DETAILED DESCRIPTION

The present disclosure proposes a principled approach to sentential paraphrasing. This approach is based on the following observation: there exist many different classes of atomic paraphrasing transformation, and a paraphrase may be created using a combination of atomic paraphrasing transformations.

There are many different classes of paraphrase, and these different paraphrase classes may follow different linguistic patterns. As will be described in detail herein, fifteen major atomic paraphrasing classes are identified based on data exploration and analysis. Different paraphrasing pattern acquisition schemes are designed for different paraphrasing classes. For each class of atomic paraphrasing transformation, paraphrasing patterns are acquired by either machine learning or hand-crafted rules. In particular, an algorithm of mutual induction for paraphrasing patterns and lexical relations is introduced to learn atomic paraphrasing patterns. This algorithm is initiated with a list of pre-defined lexical pairs, and learns atomic paraphrasing patterns based on the lexical pair list. The learned patterns are then used to expand the lexical pair list which makes the learning a recursive procedure.

Exemplary parallel sentences are also collected using existing techniques and then used to train a paraphrasing model so it may be able to estimate the reliability of each atomic pattern. The final paraphrasing model is used to decide if an atomic pattern is triggered given a specific context of the input text.

With the final paraphrasing model built and trained, automatic paraphrasing can be performed using exemplary procedures described below. The order in which the procedure is described is not intended to be construed as a limitation, and any number of the described blocks may be combined in any order to implement the method, or an alternate method.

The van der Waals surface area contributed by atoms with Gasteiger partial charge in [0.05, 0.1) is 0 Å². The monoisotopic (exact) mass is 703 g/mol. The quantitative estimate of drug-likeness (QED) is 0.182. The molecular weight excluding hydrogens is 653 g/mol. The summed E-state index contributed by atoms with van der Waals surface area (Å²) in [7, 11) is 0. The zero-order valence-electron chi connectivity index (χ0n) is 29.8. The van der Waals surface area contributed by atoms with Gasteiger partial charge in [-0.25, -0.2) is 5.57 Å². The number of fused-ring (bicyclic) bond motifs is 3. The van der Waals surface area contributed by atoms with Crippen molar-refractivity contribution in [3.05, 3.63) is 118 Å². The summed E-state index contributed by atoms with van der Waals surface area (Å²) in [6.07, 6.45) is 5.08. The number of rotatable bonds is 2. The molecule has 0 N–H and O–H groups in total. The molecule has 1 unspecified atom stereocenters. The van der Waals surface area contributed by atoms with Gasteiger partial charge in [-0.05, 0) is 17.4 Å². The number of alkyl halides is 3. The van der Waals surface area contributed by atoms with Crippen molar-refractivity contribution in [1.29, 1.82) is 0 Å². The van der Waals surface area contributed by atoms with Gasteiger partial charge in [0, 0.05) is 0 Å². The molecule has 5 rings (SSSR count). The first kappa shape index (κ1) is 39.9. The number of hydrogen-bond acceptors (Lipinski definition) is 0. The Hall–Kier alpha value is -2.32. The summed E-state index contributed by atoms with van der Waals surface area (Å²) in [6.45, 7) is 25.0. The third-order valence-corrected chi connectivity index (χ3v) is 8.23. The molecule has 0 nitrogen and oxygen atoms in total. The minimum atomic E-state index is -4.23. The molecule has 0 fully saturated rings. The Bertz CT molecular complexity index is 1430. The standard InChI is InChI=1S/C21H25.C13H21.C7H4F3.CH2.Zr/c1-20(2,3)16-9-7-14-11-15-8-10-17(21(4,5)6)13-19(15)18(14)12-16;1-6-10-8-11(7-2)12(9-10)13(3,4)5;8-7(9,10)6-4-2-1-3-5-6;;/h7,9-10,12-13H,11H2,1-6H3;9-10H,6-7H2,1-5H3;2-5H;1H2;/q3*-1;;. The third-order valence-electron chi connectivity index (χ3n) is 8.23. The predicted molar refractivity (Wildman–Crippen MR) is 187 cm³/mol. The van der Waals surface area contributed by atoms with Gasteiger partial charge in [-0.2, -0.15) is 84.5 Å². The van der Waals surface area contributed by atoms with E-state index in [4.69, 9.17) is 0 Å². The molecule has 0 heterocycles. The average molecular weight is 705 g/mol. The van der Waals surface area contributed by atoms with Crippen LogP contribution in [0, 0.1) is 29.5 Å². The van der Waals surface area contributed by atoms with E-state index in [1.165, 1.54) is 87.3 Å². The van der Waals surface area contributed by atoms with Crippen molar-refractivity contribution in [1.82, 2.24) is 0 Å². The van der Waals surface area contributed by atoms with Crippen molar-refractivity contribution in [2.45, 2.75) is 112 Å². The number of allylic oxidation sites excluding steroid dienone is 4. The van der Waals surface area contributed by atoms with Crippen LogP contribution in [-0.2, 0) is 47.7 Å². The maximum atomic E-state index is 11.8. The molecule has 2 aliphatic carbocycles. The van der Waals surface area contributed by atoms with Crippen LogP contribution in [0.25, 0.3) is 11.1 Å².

FIG. 1 is a flowchart of an exemplary process of automatic paraphrasing using the atomic paraphrases. At block 110, the process selects a plurality of atomic linguistic elements from an input text. The atomic linguistic elements may be extracted from the input text. As will be further described herein, the atomic linguistic elements have several kinds including a word, a phrase, a pattern and a lexical dependency tree. Each atomic linguistic element kind may be involved with multiple atomic linguistic elements. For example, among the plurality of atomic linguistic elements selected, one or more may be one atomic linguistic element kind, one or more may be another atomic linguistic element kind, and so on. The various kinds of atomic linguistic elements may be further classified into multiple classes.

At block 120, for each atomic linguistic element, the process selects one or more atomic paraphrasing elements. The atomic linguistic element relates to the selected atomic paraphrasing element through an atomic transformation to form a candidate atomic paraphrasing pair. The atomic paraphrasing element may be selected from a data source based on a probability model as described herein. The atomic transformations for candidate atomic paraphrasing pairs may also be defined and recognized by the data source.

As will be further described herein, the atomic transformations may be any one of multiple classes such as lexical substitution, active and passive exchange, reordering of sentence components, realization in different syntactic components, head omission, prepositional phrase attachment, change into different sentence types, morphological derivation, light verb construction, exchange of comparatives and superlatives, converse word substitution, verb nominalization, substitution using words with overlapping meanings, inference, and different somatic role realization.

At block 130, the process obtains a probability value of each candidate atomic paraphrasing pair. In one embodiment, the process obtains the probability value by computing a value of an appropriate feature function describing a probability of the atomic paraphrasing pair.

At block 140, the process computes a composite paraphrasing score of a combination of candidate atomic paraphrasing pairs based on the probability values of the candidate atomic paraphrasing pairs. The process may compute the composite paraphrasing score by computing a value of a score function. In one embodiment, the score function is a product of the appropriate feature functions of the candidate atomic paraphrasing pairs in the selected combination.

At block 150, the process selects a combination of candidate atomic paraphrasing pairs if its composite paraphrasing score satisfies a preset condition. In general, the process selects those combinations that have the highest composite paraphrasing scores. One or more combinations may be selected.

At block 160, the process constructs a paraphrasing text using the atomic paraphrasing elements in the selected combination of candidate atomic paraphrasing pairs.